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covered with mats of rushes. The inhabitants, according to their custom, had separated, and gone away to the hunting grounds, where they were to pass the winter, this being the proper season for the chase and for taking furs. Great quantities of corn were found carefully buried in dry places, a temptation too seductive for men who had subsisted for months on the flesh of wild animals alone. The Sieur de la Salle knew the hazard he should run by appropriating to his use a portion of this corn, and the vengeance which such an act might bring upon him from its owners; but the call of necessity was more imperious than that of danger, and he caused about fifty bushels of it to be carried to the canoes, trusting in his good fortune to appease and satisfy the savages, when he should meet them, by presents and a fair recompense. We are not told whether this meeting ever took place.
On the 1st January, 1680, they came suddenly upon an encampment of Indians, who, after the first surprise was over, received them as friends. La Salle's address was significant and jesuitical. He told them that he had come from Canada to impart to them the knowledge of the true God, to assist them against their enemies, and to supply them with arms and with the conveniences of life. The rifle and the Bible are still too often associated on similar occasions.
Of course, another fort was built here. “The position was strong by nature, situate on a high bank rising from the margin of the river, and bounded on two sides by ravines running nearly at right angles to the stream.” It was characteristically named Fort Crécecour, or Broken heart; rather, we should think, a generic, than a special appellation.
A vessel for navigating the Mississippi was laid down and nearly completed; but as she could not be finished without a further supply of materials, La Salle came to the hardy resolution of going to Frontenac, and returning with them as soon as possible. In the mean time, Father Hennepin, a missionary who had accompanied him, was directed to explore the Mississippi which he accordingly attempted in a canoe, accompanied by two other Frenchmen; and after La Salle's subsequent discoveries became known, assumed the credit of having traced its downward course till it issued in the Gulf of Mexico.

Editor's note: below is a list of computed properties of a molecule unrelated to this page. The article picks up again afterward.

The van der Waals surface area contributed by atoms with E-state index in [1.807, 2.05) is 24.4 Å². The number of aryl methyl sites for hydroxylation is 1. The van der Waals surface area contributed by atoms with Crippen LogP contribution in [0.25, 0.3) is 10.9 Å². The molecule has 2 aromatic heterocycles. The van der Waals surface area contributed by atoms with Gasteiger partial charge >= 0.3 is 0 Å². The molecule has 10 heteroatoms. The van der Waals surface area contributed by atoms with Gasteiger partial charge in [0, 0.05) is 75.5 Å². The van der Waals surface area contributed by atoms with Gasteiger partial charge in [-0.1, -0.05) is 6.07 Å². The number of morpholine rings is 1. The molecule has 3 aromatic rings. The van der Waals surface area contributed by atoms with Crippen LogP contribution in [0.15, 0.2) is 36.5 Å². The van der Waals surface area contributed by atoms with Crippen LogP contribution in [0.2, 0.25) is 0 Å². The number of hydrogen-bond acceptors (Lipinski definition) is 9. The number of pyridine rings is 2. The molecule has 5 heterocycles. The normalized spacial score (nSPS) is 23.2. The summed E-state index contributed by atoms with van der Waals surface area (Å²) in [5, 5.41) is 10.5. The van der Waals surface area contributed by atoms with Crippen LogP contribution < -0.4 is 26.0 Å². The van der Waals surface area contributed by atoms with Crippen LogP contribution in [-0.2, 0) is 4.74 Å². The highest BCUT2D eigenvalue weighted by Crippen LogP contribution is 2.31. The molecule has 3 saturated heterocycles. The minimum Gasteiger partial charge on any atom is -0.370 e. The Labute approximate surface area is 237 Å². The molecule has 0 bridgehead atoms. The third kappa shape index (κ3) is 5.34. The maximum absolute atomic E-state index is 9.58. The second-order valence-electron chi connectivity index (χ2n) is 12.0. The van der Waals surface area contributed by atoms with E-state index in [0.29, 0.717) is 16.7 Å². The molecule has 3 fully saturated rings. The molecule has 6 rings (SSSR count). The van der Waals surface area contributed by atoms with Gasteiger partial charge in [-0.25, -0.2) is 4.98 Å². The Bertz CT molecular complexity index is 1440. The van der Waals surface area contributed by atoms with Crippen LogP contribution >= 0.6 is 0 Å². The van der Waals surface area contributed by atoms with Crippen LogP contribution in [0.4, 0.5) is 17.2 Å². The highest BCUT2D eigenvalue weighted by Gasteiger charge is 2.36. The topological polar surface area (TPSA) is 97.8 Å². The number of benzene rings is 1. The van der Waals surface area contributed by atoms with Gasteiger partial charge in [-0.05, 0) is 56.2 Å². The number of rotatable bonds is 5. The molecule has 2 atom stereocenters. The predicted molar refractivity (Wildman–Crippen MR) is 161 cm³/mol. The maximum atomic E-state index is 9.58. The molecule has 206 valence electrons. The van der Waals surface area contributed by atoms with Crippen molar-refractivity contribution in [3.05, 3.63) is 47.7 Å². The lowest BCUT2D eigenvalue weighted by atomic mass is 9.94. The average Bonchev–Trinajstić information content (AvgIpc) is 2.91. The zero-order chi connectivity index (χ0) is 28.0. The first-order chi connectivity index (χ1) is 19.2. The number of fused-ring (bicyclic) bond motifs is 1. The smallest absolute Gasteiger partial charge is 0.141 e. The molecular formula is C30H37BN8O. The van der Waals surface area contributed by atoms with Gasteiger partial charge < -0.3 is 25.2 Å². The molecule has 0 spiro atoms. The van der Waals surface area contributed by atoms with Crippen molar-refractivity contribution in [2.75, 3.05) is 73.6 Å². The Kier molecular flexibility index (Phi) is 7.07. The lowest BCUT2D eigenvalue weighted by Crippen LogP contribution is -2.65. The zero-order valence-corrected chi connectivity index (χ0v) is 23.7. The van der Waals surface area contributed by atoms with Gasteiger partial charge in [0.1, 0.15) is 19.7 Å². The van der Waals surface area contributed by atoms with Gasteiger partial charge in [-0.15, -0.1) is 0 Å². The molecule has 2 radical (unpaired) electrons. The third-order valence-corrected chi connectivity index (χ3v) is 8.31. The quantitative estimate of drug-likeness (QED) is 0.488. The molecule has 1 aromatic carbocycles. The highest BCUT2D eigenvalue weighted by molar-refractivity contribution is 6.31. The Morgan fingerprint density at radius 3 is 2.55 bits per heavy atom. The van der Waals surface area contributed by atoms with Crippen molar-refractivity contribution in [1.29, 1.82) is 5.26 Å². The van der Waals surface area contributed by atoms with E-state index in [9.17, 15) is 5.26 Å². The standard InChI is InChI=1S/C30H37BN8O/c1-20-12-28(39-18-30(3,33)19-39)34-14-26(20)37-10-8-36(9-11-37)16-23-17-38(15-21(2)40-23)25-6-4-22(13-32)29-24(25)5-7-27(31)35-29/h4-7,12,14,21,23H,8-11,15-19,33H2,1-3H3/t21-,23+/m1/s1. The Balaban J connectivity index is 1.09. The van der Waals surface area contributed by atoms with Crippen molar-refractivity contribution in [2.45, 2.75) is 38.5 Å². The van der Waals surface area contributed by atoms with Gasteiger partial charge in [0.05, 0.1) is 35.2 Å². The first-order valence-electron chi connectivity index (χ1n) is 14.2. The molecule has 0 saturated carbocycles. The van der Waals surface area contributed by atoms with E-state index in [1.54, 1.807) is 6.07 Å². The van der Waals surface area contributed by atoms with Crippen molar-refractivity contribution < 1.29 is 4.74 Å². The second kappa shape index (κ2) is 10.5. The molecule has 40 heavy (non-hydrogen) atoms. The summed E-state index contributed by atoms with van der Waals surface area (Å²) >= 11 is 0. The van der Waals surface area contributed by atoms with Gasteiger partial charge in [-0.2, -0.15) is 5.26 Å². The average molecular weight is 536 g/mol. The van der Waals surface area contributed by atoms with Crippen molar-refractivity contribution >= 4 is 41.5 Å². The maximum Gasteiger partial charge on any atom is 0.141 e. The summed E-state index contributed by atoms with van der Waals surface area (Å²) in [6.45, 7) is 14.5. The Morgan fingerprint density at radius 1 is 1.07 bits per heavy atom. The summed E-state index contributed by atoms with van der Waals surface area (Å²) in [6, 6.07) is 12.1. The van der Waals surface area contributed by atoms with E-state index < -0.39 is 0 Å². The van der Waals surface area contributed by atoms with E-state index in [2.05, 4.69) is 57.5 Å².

Meanwhile, La Salle, having reached Frontenac after an arduous journey, made arrangements for carrying out his vast enterprize. Accompanied by a staff of fifty four persons, Frenchmen, savages, women and children, he returned by the lakes, as before, to the Miamis river, whence he varied his course a little and arrived in safety on the waters of the Mississippi, on the 6th February.
Of course, the great business of the expedition was not overlooked. We must not stop here to enquire by what authority a stranger, setting his foot in a new country, becomes, henceforward, lord of the soil. We complain with too much reason, that in many cases might gives right. To us the fallacy that sight gives right, appears still more monstrous.
Yet this seems to be a recognized principle in the law of conquest. How La Salle carried out this idea, will be seen in the following proeding relative to his treatment of the Arkansas.
He took possession of the country in the name of his king, erected a cross, and adorned it with the arms of France. This was done with much pomp and ceremony, at which the savages testified great joy, and doubtless supposed it to be intended for their amusement. Father Zenobe also performed his part, by endeavoring to impress upon the multitude some of the mysteries of his faith, as far as he could do it without understanding a word of their language; and he did not despair of having produced good effects, especially as he observed, on his return, that the cross stood untouched, and had been surrounded by the Indians with a line of palisades.